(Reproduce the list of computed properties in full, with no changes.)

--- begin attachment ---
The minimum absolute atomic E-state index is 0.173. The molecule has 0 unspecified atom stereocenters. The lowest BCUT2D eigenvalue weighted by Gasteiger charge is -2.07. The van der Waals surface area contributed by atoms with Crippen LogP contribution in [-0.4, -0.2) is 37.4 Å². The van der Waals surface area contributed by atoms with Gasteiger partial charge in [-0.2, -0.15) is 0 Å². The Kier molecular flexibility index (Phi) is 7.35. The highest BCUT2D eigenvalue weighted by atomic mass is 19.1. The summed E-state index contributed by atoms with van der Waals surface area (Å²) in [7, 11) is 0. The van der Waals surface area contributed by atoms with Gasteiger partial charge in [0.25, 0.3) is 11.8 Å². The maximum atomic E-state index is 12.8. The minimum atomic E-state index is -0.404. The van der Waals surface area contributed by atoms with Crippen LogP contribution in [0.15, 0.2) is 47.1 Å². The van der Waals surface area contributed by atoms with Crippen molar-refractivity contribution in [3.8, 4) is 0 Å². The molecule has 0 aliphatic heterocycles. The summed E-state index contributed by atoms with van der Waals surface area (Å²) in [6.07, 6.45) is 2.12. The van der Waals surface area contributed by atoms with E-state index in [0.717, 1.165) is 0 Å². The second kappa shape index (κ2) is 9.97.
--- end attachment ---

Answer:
The minimum absolute atomic E-state index is 0.173. The molecule has 0 unspecified atom stereocenters. The lowest BCUT2D eigenvalue weighted by Gasteiger charge is -2.07. The van der Waals surface area contributed by atoms with Crippen LogP contribution in [-0.4, -0.2) is 37.4 Å². The van der Waals surface area contributed by atoms with Gasteiger partial charge in [-0.2, -0.15) is 0 Å². The Kier molecular flexibility index (Phi) is 7.35. The highest BCUT2D eigenvalue weighted by atomic mass is 19.1. The summed E-state index contributed by atoms with van der Waals surface area (Å²) in [7, 11) is 0. The van der Waals surface area contributed by atoms with Gasteiger partial charge in [0.25, 0.3) is 11.8 Å². The maximum atomic E-state index is 12.8. The minimum atomic E-state index is -0.404. The van der Waals surface area contributed by atoms with Crippen LogP contribution in [0.15, 0.2) is 47.1 Å². The van der Waals surface area contributed by atoms with Crippen molar-refractivity contribution in [3.8, 4) is 0 Å². The molecule has 0 aliphatic heterocycles. The summed E-state index contributed by atoms with van der Waals surface area (Å²) in [6.07, 6.45) is 2.12. The van der Waals surface area contributed by atoms with E-state index in [0.717, 1.165) is 0 Å². The second kappa shape index (κ2) is 9.97.